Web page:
Network, network, network
When Ninna returned to Denmark to complete her fellowship – now with a lot of new experience, skills and professional relationships – the COVID-19 pandemic had become a harsh reality. Nevertheless, she established many new contacts who wanted to hear more about tissue engineering and investigate whether this could be relevant in their department or research group. Ninna also maintained the network she had established before she left Denmark, and this paid off:
“During my entire stay abroad, I emphasised maintaining close connections with my mentor in Denmark and with the researchers with whom I had already collaborated. The strong network in Denmark enabled me to start my own research group at the Department of Biomedical Sciences at the University of Copenhagen. In addition, the Lundbeck Foundation awarded me a grant to build a tissue model of the complex blood–brain barrier, which can improve understanding of how drugs and cells transfer from the blood and into the brain,” says Ninna Rossen.
Today, as an Assistant Professor, Ninna Rossen leads a small team of researchers at the Department of Biomedical Sciences whose career interests overlap with Ninna’s. The group is developing various artificial tissues, focusing on the brain, lung, liver and bones, to which cancer often spreads, with the hope of understanding how cancer metastasises and how this can be stopped. The group also collaborates across sections in the department and assists other research groups that need to use artificial tissue for various projects. The group is currently developing artificial hearts and lungs to be able to test drugs to combat scar tissue formation and a piece of artificial gut that can make the use of mice models redundant in a gut research project.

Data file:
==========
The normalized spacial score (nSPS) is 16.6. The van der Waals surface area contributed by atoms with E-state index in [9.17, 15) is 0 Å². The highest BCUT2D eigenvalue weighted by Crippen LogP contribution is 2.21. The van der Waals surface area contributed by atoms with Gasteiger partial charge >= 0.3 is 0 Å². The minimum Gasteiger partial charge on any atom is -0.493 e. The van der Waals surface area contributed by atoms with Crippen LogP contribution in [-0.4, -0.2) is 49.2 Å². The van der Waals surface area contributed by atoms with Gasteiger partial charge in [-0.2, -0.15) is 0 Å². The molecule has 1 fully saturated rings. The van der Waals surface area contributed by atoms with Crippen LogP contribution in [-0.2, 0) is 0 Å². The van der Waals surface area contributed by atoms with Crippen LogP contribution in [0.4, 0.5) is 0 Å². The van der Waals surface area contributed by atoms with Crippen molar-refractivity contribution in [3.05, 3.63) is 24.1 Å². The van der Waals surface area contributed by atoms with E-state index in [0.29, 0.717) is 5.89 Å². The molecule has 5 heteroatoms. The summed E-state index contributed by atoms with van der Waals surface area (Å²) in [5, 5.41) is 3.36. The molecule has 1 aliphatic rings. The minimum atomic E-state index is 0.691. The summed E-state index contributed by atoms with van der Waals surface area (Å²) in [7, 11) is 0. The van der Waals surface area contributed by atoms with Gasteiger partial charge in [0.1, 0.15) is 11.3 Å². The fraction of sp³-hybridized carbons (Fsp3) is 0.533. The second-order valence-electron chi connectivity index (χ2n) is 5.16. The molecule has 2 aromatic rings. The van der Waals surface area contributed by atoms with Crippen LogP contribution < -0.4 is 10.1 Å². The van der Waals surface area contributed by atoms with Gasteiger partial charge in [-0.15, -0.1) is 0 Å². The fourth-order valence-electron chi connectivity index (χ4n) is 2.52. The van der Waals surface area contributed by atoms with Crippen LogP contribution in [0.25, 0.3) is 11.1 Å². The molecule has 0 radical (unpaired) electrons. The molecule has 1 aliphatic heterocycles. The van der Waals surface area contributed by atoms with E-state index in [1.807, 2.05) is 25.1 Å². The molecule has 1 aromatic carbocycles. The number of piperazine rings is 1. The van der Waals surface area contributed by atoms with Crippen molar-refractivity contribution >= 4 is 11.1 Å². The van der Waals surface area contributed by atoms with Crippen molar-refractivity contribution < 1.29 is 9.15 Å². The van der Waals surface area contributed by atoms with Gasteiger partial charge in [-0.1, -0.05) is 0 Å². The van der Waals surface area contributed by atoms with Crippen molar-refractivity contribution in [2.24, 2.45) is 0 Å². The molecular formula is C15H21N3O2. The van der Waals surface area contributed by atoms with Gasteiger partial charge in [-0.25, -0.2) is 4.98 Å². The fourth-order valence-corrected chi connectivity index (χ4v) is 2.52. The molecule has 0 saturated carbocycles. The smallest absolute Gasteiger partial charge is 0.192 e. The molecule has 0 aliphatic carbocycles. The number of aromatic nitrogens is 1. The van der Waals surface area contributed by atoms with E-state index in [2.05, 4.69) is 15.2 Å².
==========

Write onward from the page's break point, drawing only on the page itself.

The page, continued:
“Some of what I brought home from Stanford was the joy that my research can be used for something concrete. Before my stay, I had a more exploratory approach, but with the enormous amount of work involved in research, I now find it very motivating and satisfying to witness what outcomes the research will produce,” she concludes.
The Novo Nordisk Foundation will be inviting new applications for the Interdisciplinary Postdoctoral Fellowship Programme on 24 October 2022 based on the criteria below.
Before applying for a Fellowship Programme grant, applicants must meet the following criteria:
- The applicant will have obtained a PhD within 5 years of the fellowship start date.
- The applicant must have a solid education in the natural sciences, the technical sciences or the life sciences.
- The applicant must have established contact with a Stanford Bio-X affiliated faculty member, who has committed to being the primary research mentor for the duration of the fellowship.
- The applicant must have had significant association to Denmark’s educational system or a research community in Denmark, such as by having a graduated from a university in Denmark, and a clear intention of returning to Denmark after the stay abroad.
- The applicant must confirm that a university in Denmark will host the fellow when they return to Denmark, which also entails employing the fellow during the grant period and administering the grant.